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J Neurosurg. 1999 Apr;90(4):673-9.

A simple relationship between radiological arteriovenous malformation hemodynamics and clinical presentation: a prospective, blinded analysis of 31 cases.

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University of Toronto Brain Vascular Malformation Study Group, Ontario, Canada.



The authors sought to establish prospectively whether there is a simple relationship between radiological features of brain arteriovenous malformation (AVM) hemodynamics and a patient's clinical presentation.


Thirty-one consecutive patients with AVMs underwent cerebral angiography at 3.8 frames/second during each standardized injection of contrast material. Contrast dilution curves were derived from the image sequences by using regions of interest (ROIs) traced on arteries feeding and veins draining the AVM nidus. Angiographic parameters were then analyzed in a blinded fashion. These parameters included the times required to reach the peak contrast density, the contrast decay time, and fractions thereof, in the ROI for each vessel. The authors determined whether these parameters, the arteriovenous transit time, and/or AVM size were related to patients' presentation with hemorrhage (11 patients), seizure (11 patients), or other clinical symptoms (nine patients). Statistically significant results were found only in analyses of arterial phase times to reach peak contrast density. Analyses of venous parameters, AVM size, and nidus transit time showed trends but no statistical significance. Arterial filling with contrast material was significantly slower in patients presenting with hemorrhage (mean 50%, 80%, and 100% of time to peak +/- standard error [SE] = 1.19+/-0.13, 1.97+/-0.18, and 3.04+/-0.34 seconds, respectively) compared with patients presenting with seizures (mean 50%, 80%, and 100% of time to peak +/- SE = 0.80+/-0.12, 1.32+/-0.18, and 1.95+/-0.29 seconds, respectively) according to analysis of variance (p<0.05) and post-hoc t-tests (p<0.05) for each parameter. Patients who presented with other symptoms had intermediate arterial filling times.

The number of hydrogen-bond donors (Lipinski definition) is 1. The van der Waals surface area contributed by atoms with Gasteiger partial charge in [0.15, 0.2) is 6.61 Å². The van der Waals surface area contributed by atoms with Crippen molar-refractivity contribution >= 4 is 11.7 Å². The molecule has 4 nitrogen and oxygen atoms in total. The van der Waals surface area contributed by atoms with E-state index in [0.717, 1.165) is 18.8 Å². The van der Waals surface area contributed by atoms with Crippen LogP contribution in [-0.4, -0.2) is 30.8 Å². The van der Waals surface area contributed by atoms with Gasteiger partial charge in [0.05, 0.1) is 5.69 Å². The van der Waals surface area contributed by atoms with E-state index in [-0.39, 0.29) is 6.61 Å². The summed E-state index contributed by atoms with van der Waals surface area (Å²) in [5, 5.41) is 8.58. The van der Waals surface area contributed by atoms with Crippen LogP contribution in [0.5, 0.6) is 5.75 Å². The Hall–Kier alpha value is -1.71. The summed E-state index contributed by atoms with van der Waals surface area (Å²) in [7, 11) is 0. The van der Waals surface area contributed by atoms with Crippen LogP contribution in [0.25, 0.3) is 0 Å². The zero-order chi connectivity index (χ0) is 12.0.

These simple hemodynamic parameters, which can be obtained without added risk to the patient, may help identify a subset of individuals in whom AVMs pose a higher risk of future hemorrhage and who may therefore warrant more expeditious treatment.

[Indexed for MEDLINE]

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